People with ego always want to speak first. They want to tell; they don’t want to ask.  They want to own every idea, even – or especially – if it means taking credit away from the person who originated it.

Marshall Goldsmith talks about “adding too much value.”  As leaders, we want to contribute our influence to projects that our tribe members own. Just a tweak here or a tweak there gives you the ego satisfaction of adding your golden touch. What you have done is dramatically reduce the enthusiasm of your staff member. Your ego tells you that you must have your stamp on it.

You are short-term and reaction-driven:  The vision-crushing ritual of quarterly earnings is not the measure of long-term success in any organization. Being continuously driven by the reward of the short term will suck the soul of the organization. Efforts to build an enduring, positive and effective culture take years to make a difference.  There is no such thing as grabbing the “low hanging fruit,” when the task is planting and nourishing a beautiful tree over time.

Focus on the short term and you’ll cripple any ability for your people to plan confidently for the future, for both your business and their family. You will be helping your talent destroy their careers while you destroy their faith in your company.  And then they take that feeling home to their families where they struggle to raise hopeful, empowered children.

You create a culture where people are driven by fear of their managers:  Fear is the most disabling emotion we have. Yet bad things happen in companies. It’s just a fact of life. When your people are afraid to try new things, make a mistake now and then, despite the best of intentions, fear precludes creativity and freedom.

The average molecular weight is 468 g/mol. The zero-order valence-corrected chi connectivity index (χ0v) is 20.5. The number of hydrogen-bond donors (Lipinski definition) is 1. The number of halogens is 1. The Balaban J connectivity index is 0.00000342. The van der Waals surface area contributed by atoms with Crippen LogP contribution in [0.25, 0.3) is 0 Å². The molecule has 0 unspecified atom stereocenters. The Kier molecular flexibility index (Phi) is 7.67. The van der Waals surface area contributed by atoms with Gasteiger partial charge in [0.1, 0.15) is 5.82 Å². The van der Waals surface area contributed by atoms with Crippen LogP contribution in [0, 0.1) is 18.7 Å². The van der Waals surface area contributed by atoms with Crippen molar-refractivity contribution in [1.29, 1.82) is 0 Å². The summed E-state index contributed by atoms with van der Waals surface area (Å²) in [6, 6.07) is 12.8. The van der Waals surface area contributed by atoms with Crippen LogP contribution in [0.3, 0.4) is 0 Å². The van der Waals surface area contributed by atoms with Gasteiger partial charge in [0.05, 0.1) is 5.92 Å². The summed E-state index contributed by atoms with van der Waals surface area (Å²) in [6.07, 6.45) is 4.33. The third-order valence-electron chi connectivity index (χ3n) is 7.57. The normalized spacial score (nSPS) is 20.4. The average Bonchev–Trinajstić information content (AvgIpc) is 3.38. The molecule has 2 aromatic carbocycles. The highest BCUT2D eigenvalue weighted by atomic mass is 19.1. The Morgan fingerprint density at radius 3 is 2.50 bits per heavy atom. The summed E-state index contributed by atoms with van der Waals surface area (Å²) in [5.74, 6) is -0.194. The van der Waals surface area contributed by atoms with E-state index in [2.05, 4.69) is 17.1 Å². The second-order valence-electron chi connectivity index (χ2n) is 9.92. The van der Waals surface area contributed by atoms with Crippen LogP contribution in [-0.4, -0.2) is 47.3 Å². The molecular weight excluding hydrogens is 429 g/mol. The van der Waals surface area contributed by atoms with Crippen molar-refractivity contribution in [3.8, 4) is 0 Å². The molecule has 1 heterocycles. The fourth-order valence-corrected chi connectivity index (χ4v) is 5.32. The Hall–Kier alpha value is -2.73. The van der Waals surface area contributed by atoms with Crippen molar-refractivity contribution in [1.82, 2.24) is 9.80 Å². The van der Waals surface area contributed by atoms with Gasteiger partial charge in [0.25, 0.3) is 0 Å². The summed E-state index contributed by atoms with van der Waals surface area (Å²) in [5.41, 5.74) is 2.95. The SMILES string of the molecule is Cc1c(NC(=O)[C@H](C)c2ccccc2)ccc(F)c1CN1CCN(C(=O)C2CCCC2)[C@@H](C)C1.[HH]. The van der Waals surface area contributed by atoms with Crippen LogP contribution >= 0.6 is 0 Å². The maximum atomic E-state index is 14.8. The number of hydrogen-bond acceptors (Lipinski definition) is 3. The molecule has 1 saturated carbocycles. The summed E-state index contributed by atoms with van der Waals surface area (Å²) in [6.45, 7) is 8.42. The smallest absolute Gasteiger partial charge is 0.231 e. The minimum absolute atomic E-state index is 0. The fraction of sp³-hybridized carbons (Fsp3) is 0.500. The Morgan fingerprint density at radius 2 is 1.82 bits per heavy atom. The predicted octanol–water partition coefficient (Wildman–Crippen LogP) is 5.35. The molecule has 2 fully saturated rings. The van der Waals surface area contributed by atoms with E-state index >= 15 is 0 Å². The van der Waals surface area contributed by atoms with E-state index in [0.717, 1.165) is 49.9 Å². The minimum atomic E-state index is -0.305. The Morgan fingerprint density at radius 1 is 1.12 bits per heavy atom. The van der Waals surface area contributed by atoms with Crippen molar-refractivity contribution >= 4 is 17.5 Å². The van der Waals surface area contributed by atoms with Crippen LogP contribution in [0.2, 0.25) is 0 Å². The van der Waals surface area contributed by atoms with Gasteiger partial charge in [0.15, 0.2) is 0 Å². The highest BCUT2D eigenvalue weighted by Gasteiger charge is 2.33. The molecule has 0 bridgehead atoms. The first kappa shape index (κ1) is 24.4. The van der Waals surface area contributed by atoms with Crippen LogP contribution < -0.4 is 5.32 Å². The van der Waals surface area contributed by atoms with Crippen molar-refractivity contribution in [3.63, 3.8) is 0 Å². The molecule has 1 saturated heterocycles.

At WD-40 Company, we have a tradition called, “The Learning Moment.” It’s the positive or negative outcome of any situation that must be openly and freely shared to benefit all. Anyone can openly say, “I had a learning moment, here’s what happened, and here’s how it will be better tomorrow.” Or “I had a learning moment and here’s what happened, here’s the great result I got, and here’s what I want to share.”

The number one responsibility of a leader is to be both a student and a teacher. And then pass both those values on to the entire organization.  No one should be afraid of reprisals from their managers for making innocent mistakes. If you take the fear of the result out, you create a culture that’s more open to learning.

Inject fear of sharing critical learnings with managers and teams, and you’ll successfully suck the soul out of your cherished talent.

You don’t keep promises:  One of the ways you destroy trust immediately is to not do what you say you’re going to do. If you have a track record of breaking promises, it says two soul-sucking things to employees:

  1. Anyone’s word inside the corporate culture doesn’t amount to much. Not only is the CEO’s word worthless, no one is expected to be accountable for their commitments. Breaking promises is a culturally accepted norm.
  2. If your employees are on the receiving end of broken promises, the unspoken message here is that they aren’t worthy of the leader’s respect. That’s also soul-sucking.  The only way your people can continue to function inside this culture is simply to not expect honorable interaction from their leadership and coworkers. Expectations are too high. Their hearts will break. Then they go home and kick the dog.